was events such as these over many years that have led to our lifelong
I will never forget him being my family's Good Samaritan. Twice!
Check out Mike Mooneyham's latest column on WWE referee (and longtime Mid-Atlantic Wrestling fan) Charles Robinson.
We think the world of both these guys. This is a terrific article and interview and I learned alot things about Charles I've never known. And I loved the telling of the story of how he broke into the business.
Excerpt: “I've worked with everybody,” notes Robinson, who holds the distinction of officiating the final bouts for some of the biggest names in the business. He was there to make the final count for his wrestling idol, Ric Flair, in the Nature Boy's retirement match against Shawn Michaels at Wrestlemania 24 in 2008. Two years later at Wrestlemania 26, Robinson made the final three count in Michaels' retirement match against The Undertaker.
A few years ago, we posted a brief audio clip from "The Dan Patrick Show" radio broadcast where Patrick asked guest country music star Darius Rucker about his interest in pro wrestling.
Darius, a big Mid-Atlantic Wrestling fan going back to the early 1970s, ranked his top 5 greatest wrestlers of all-time and of course he had his long-time friend Ric Flair on the top of that list. But he also included a tag team in the list - Gene and Ole Anderson, the Minnesota Wrecking Crew.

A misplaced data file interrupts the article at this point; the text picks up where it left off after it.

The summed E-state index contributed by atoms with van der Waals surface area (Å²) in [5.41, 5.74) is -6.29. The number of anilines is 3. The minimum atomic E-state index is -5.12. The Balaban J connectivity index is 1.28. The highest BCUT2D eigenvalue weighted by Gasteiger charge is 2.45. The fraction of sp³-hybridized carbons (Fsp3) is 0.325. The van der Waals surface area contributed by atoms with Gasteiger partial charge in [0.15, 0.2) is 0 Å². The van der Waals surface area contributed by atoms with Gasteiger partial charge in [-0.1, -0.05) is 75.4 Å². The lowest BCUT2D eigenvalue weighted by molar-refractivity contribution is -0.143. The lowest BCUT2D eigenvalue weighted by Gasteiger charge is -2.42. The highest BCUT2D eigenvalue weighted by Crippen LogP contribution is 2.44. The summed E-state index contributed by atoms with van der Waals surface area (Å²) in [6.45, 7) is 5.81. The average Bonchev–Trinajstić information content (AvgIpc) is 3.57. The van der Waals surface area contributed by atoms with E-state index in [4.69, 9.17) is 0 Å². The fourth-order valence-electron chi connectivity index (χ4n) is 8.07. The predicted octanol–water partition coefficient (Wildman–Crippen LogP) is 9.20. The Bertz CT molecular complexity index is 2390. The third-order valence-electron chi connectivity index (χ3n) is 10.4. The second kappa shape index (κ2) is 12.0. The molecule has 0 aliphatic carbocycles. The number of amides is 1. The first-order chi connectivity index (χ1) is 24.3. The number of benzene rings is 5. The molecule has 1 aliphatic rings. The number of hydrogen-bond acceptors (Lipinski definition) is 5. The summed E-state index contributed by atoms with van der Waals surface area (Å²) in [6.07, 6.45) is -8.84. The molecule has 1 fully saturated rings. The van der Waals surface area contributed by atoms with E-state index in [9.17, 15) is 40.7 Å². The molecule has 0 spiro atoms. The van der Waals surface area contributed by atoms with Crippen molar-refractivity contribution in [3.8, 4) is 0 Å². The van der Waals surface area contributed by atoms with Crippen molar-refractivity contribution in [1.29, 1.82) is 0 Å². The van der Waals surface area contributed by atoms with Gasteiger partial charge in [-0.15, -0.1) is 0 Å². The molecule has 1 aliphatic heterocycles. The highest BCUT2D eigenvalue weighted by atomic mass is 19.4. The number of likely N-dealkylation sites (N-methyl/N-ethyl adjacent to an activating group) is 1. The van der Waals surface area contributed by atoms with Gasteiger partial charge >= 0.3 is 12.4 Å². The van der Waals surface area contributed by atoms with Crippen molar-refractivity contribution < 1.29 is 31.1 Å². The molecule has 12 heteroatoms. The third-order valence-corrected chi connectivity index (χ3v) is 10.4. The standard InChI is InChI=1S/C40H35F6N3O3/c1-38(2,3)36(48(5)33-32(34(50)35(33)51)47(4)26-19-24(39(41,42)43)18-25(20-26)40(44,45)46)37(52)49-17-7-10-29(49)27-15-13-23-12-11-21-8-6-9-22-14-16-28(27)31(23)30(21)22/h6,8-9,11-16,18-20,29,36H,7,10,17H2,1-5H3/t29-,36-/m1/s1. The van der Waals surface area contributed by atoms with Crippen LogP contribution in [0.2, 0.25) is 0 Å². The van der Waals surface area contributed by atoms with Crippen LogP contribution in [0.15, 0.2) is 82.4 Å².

That was a cool moment for me me personally, as the Anderson Brothers were among my favorites growing up as well. It was great hearing Darius mention their names in that list and on a national radio broadcast.
I thought I'd post that radio audio clip here again. Along with his all-time Top 5 greatest pro-wrestlers, Darius also mentions Mid-Atlantic legends Rip Hawk and Swede Hanson during the discussion with Dan Patrick.
Darius was recently on Ric Flair's podcast "WOOOOO! Nation" and mentioned that
he enjoyed reading the Mid-Atlantic Gateway and remembering all the
great days of Mid-Atlantic Wrestling. We obviously marked out a little
bit for that. (Thanks also to our good friend Conrad Thompson, Ric's co-host, for generously plugging the Mid-Atlantic Gateway as well.)
After listening to the audio clip above, be sure to check out Darius's appearance on WOOOOO! Nation with Ric Flair and Conrad Thompson available for free download (along with all of Ric's other podcasts) at www.Play.it.
Darius Rucker's current album is titled "Southern Style" and is available in stores and online at iTunes and Amazon.com. Visit his website at dariusrucker.com.